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I would stand and look out over the roofs of Paris and think, “Do not worry. You have always written before and you will write now. All you have to do is write one true sentence. Write the truest sentence that you know.”

Ernest Hemingway, A Moveable Feast

I felt that unusual sense of being “blocked” creatively this morning, perhaps because I have finally completed a watercolor that has been front-and-center of my studio attention since mid-summer. Now it is time to move on to the next. In the past, I have avoided these kinds of feelings, because I generally have several pieces in progress, so that I never find myself with nothing in front of me. But this time, with school starting up, I finally came down to one large watercolor in progress, and never started any others, choosing instead to bring this one to a close. The feeling of closure is excellent, but then again, starting a brand new piece with no others alongside it is daunting. The first revolution of the wheel takes the most energy, as I’ve been told.

I have commissions waiting, but feel that I need to push out something creative, and regain that momentum. So. There it is. I am unsure of what to pursue next. I am not as uptight about this state as I was in my earlier years; I suppose experience reminds me that I have seen this many times, and I have always managed to start a new circle. At any rate, this is the reason I pulled A Moveable Feast from the shelf. I am inspired by Hemingway’s reassuring words that if we have created before, we shall create again. All we need do is start with what we know.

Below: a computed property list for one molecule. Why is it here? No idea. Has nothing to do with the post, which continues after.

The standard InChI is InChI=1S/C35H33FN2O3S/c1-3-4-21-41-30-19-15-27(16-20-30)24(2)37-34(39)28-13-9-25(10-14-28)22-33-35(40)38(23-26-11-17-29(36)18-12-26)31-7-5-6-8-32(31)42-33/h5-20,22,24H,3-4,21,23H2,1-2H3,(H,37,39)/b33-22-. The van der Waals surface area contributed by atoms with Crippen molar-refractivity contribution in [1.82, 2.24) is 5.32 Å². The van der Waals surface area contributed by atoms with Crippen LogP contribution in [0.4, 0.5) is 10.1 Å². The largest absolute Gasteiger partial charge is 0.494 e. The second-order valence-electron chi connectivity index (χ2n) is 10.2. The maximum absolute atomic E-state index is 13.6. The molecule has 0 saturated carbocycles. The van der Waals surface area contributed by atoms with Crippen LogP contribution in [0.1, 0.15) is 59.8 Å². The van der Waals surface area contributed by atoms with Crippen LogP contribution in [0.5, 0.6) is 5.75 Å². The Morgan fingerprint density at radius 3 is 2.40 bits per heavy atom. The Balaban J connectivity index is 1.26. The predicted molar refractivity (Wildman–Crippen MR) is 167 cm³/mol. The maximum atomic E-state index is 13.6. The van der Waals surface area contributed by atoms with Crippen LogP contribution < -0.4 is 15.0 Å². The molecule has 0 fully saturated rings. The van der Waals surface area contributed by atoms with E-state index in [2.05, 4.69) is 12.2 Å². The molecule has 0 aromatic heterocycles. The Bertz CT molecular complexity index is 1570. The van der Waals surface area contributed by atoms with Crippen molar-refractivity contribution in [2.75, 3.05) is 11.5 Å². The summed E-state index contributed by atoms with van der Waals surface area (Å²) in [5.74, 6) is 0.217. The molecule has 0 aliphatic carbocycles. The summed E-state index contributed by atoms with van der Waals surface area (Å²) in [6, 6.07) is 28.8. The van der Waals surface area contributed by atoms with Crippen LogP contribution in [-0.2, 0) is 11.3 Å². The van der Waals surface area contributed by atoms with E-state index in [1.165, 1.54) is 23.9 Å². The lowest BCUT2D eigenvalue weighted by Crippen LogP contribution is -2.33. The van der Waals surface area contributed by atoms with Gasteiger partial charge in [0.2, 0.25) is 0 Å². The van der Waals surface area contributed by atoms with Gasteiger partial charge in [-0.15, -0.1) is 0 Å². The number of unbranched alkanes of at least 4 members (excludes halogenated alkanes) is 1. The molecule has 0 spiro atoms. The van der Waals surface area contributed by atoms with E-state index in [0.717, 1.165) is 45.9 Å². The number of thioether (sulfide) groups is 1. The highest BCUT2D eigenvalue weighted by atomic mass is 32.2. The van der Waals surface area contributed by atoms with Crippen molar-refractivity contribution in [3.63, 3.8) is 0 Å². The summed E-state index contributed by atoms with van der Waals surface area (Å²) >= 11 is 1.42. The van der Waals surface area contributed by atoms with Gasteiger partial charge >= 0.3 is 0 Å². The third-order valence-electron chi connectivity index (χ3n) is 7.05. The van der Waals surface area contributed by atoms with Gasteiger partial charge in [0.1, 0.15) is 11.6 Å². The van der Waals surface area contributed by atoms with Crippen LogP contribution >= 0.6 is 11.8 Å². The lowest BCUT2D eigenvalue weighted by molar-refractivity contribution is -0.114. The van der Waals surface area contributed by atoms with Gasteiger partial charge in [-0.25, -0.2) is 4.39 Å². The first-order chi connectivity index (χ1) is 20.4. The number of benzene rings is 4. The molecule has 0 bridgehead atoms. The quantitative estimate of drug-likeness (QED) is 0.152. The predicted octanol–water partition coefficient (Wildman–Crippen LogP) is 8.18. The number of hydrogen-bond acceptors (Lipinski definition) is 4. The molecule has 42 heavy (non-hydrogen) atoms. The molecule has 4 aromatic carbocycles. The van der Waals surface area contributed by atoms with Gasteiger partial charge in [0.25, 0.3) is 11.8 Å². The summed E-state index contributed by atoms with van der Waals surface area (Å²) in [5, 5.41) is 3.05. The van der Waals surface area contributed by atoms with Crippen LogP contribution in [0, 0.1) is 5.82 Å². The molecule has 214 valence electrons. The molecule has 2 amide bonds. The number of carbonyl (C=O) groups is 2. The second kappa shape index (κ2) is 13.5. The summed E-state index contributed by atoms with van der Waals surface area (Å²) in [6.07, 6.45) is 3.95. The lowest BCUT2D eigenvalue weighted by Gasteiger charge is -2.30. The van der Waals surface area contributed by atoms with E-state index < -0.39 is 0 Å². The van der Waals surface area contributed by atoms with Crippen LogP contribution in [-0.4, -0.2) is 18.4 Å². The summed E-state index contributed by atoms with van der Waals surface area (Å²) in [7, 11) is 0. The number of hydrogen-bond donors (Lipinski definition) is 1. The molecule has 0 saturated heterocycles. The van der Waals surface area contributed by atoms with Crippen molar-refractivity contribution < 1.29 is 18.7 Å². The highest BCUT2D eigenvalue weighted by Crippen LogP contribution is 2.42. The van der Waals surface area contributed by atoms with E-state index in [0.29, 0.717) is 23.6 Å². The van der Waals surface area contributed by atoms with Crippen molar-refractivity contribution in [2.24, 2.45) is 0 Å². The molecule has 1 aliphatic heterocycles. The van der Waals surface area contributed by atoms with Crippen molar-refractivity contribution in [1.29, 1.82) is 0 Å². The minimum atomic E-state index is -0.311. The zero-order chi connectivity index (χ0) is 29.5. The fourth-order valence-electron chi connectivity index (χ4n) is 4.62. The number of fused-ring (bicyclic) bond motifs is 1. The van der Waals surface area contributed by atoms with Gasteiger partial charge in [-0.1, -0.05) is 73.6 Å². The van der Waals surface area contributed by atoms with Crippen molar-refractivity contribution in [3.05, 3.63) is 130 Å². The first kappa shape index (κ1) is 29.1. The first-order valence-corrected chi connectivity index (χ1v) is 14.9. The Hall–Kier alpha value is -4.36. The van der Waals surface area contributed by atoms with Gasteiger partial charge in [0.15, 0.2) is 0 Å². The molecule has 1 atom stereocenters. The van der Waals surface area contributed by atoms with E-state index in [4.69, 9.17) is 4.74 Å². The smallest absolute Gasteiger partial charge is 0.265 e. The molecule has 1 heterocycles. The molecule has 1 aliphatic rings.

I have my final Logic class just around the corner, and then I sail into a four-day weekend, thankful that Labor Day has arrived. I have no class to teach until the following Tuesday. And I intend to do something creative during that hiatus. As I think of the new project, I’ll think of the Hemingway context of the quote above: him sitting before the fire, squirting orange peels to make it flare up as he figures out what to do next in his creative pursuits.

Thanks for reading.

I paint in order to discover.

I journal when I feel alone.

I blog to remind myself that I am not alone.

Morning Coffee with Dave & Martin

August 29, 2018

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To be old means: to stop in time at

          that place where the unique

          thought of a thought train has

          swung into its joint.

Martin Heidegger, “The Thinker as Poet”

My morning watch was filled with the warmth of Heidegger’s poem “The Thinker as Poet.” Over the past two years, I have taken that piece with me to the Colorado mountains and read it again and again, letting the words wash over my soul. I love having the quality time for thinking that has been provided me in this life of semi-retirement. I spent the best part of today with “Z”, a Czech friend I have only known a few years, and don’t seem to spend enough time with in conversation. Today, over coffee, we had a genuine heart-to-heart about this deep-seated joy we know when ideas come in our quiet, reflective hours. Z shared with me some of his own writings of late, and I hope to God he finds a way to publish his work. The world needs more good meditations to read and ponder.

In our conversations today, we mused about how we find ourselves during our senior years organizing our ideas into clusters, and how satisfying it is when a particular idea finds its place in our scheme, when the idea finally joins the train and swings “into its joint.” This metaphor from Heidegger has been a card I’ve enjoyed playing of late.